Williams talks about his favorite poem, The Foundation, and reads one of his other favorite poems, The Singing.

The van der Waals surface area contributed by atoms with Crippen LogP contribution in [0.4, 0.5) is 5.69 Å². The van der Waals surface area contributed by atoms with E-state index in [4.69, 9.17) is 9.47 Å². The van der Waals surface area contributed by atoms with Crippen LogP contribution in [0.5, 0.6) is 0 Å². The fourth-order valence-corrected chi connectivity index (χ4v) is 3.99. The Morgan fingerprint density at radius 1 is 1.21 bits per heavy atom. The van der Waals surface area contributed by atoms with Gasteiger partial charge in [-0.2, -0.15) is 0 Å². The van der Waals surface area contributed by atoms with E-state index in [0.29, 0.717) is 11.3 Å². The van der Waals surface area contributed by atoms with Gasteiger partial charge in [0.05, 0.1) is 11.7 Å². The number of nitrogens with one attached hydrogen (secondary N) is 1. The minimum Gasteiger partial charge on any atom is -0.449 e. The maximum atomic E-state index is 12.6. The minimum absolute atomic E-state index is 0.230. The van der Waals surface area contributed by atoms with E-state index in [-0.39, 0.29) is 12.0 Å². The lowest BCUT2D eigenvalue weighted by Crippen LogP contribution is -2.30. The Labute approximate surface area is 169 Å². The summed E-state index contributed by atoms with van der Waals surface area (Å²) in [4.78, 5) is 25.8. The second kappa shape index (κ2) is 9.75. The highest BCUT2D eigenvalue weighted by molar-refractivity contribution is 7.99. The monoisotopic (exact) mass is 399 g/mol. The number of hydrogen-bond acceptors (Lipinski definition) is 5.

C. K. Williams: :The Singing: “I was walking home down a hill near our house on a balmy afternoon under the blossoms of the pear trees that go flamboyantly mad here every spring with their burgeoning forth when a young man turned in from a corner singing. No. It was more of a cadent shouting most of which I couldn’t catch. I thought because the young man was black, speaking black, it didn’t matter. I could tell he was making his song up, which pleased me. He was nice looking, husky, dressed in some style of big pants, obviously full of himself, hence his lyrical flowing over. We went along in the same direction and he noticed me there almost beside him and “Big” he shouted, sang, “Big,” and I thought how droll to have my height incorporated in his song so I smiled but the face of the young man showed nothing. He looked in fact pointedly away and his song changed. “I’m not a nice person,” he chanted. “I’m not. I’m not a nice person.” No menace was meant I gathered, no particular threat, but he did want to be certain I knew that if my smile implied I conceived of anything like concord between us I should forget it. That’s all. Nothing else happened. His song became indecipherable to me again. He arrived where he was going, a house where a girl in braids waited for him on the porch. That was all. No one saw. No one heard. All of the unasked and unanswered questions were left where they were. It occurred to me to sing back, “I am not a nice person either,” but I couldn’t come up with a tune. Besides, I wouldn’t have meant it nor he had believed it. Both of us knew just where we were and the duet we composed, the equation we made, the conventions to which we were condemned. Sometimes it feels even when no one is there that someone, something, is watching and listening, someone to rectify, redo, remake. This time again though no one saw nor heard. No one was there.”